Isaio llosenzwelg, the Harlem prod
use dealer arrested for pointing a re
volver at women who attempted to spill
a wagonlond of vegetables, was dis
charged yesterday by Magistrate Slmms
In Harlem police court. Tho dealer had
a permit to carry a revolver and tho
Magistrate said 'ho acted within his
rights. Mrs. Gusslo L.uDer or -u t-asi
100th street, accused by llosenzwelg of
leading the women, was sent to Jail for
respects to tho New York Hoard of Al
"1 asked Mayor Mltchel." he s-ld,
"who was In charge of tno food situa
tion In New York city and through which
department It was being handled. I was
amazed to tlnd that tbcro Is no such
local department Thlnlc of that I I
heard that tho responsibility rested with
tho Hoard of Aldermen, nnd from my
experience with that body I nm sure that
Information was correct, for I have
never known of anything constructive
coming from It
"What wo want now Is to get a man
on tho Job. Ve want a department able
to copo with n, situation which la be
coming moro serious every day, nnd we
want tho proper oMclaN tip State to
aid In thi effort to get an adequate food
upply Into the city. Threo million dol
lars worth of food Is consumed In New
York city dally nnd practically nil of II
comes from n distance. Kven If there
wero tillable lands near by, so their
products could bo delivered by wagon
or nutomohllo truck, we would lecelve
only about C per cent, of the food needed.
"We must get nt the fundamentals of
this problem. When the nuropean war
started many of our tollers wero out of
employment nnd others were getting
lower wages than they are receiving to.
day. The war Increased tho demand
upon uo for supplies and put Idlo men to
work, 'but conditions nro changing so
rapidly that the advance In the coat of
tho necessities of life hus been higher
than the rlso In wages. A reduction In
tho cost of foodstuffs may como with the
close of tho war, but wo must keep In
mind tho poralblllty of a reduction In
wages also. Wo must furnish Immedi
ate' relief where BUch aid Is needed, nnd
then we must consider what can bo done
for tho permanent good of tho peoplo."
Gcorgo A. Whcelock of New York city
believed much of tho existing misery
was nttrlhutablo to tho fact that ''too
many people aro living beyond tholr
At the outset of tho hearing, Judgo
Georgo L. Ward, counsel to the commit
tee, complained of a "woful misunder
standing" of tho bill's purport and ef
fect. Ho Insisted that much opposi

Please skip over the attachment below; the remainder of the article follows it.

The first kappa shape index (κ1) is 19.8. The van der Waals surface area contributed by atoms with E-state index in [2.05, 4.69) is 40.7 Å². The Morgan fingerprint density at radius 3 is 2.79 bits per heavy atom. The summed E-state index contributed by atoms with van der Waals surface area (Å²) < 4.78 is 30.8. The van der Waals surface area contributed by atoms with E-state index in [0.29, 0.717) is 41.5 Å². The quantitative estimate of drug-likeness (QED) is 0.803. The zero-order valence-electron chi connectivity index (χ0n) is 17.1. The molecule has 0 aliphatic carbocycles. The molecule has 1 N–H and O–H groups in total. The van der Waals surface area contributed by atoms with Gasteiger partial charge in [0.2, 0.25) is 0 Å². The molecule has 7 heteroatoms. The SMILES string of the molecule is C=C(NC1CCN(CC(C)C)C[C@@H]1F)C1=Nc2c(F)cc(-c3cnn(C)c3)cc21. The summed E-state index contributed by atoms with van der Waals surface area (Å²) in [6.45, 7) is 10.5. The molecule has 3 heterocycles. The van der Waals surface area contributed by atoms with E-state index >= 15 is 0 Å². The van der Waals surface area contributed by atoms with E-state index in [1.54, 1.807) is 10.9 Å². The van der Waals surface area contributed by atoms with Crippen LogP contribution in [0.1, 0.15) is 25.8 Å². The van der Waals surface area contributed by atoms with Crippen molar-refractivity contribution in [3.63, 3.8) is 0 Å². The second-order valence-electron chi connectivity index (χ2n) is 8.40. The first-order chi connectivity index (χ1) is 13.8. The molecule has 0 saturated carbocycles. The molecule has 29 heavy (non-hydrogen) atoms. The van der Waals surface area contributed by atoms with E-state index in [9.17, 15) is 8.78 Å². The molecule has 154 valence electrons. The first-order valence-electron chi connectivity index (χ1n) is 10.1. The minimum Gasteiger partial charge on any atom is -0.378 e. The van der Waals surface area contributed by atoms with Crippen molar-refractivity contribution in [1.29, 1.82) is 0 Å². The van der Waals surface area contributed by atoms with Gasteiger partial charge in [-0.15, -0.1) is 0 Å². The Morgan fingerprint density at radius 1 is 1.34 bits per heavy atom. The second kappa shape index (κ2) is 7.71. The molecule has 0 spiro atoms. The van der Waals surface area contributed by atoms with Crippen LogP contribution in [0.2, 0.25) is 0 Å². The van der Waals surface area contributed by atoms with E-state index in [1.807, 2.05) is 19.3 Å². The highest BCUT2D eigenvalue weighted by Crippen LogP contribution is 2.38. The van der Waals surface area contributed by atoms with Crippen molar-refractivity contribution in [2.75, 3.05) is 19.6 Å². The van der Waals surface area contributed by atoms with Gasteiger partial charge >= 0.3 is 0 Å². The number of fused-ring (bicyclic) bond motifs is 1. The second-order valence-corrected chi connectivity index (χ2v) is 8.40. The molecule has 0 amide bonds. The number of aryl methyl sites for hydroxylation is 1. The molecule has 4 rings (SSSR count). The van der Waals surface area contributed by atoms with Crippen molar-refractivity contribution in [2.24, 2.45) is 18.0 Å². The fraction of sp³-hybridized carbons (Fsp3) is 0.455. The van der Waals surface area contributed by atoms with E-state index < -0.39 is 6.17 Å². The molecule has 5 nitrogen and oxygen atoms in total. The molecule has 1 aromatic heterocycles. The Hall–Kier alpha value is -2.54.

tion enmo from men uctuuted by selfish
"Among these opponent nre men who
have been shaking down the people of
the Stato for millions," said Ward.
Bronx Pashcart Market Broken Up.
Threo hundred pushcart pedlers were
chased nway from Bathgate avenue,
Tho Uronx, between 17"th Btrect and
Clarcmont Parkway, by policemen
stirred into action by a writ of manda
mus Issued by Justlco Mitchell, Prop
erty owners and i-liopkecpers of tho
neighborhood protested that tho pedlers'
carts Interfered with property values
TO AMEND WICKS BILL.
Albany Ilrarlnic on Food Measure
Develops Slany Defects.
Albany, Kcb. 28. After a long open
session to-day of the. legislative commit
tee which bears his name, at which many
persons picked flaws In the bill drafted
to relieve the food situation In the State,
Senator Wicks announced no further
hearings would be held until March 20.
Having listened to. the many com
plaints, Mr. Wicks admitted that the
measure would have to bo amended.
Many members of tho Legislature, It had
developed, believe that tho number of
paid commissioners should bo reduced
from flvo to three, nnd that compensa
tion of JG.000 a year would bo more
reasonable than tho IS.O0O provided.
Tho criticism offered by tho day s wit
nesses covered a wldo range. lotor K.
Mcllhenv charged that the Dm mscnm
lnated against the fruit industry, and If
put Into operation would work to Its
great Injury. John J. Dillon, State Com
missioner of Foods and Markets, accused
the bill's framers of lacking in a com
prehension of tho agricultural Interests
of the Btate." Frank Denuth, represent
lng various tax payers' organizations oi
New York, characterized the whole meas
ure as a "flimflam.
Weights Law Left Oat.
John V. Farroll, Stato Superintendent
of Weights and Measures, whose depart
ment Is to be Included In the new Foods
and Markets Department according to
the present arrangement, objected be
cause tho provision of the present law
calling for tho stamping of the weight of
contents of containers nns Decn omuiea.
He reviewed tho steps taken by his de
partment In a fight of two and a half
vears to comDel the big meat packing
enterprises to stamp tho weignt of hams
nnd bacons on pacKages, nna nam tne
entire gain accomplished would be lost
A Woman s Impression of
a Man's Shop.
The first distinct thought was
"How inviting ! Just good-.
looking clothes, space and
light lots of it.
Then, too, the courteous attitude,
there is no exasperating insistency.
Goods are displayed, their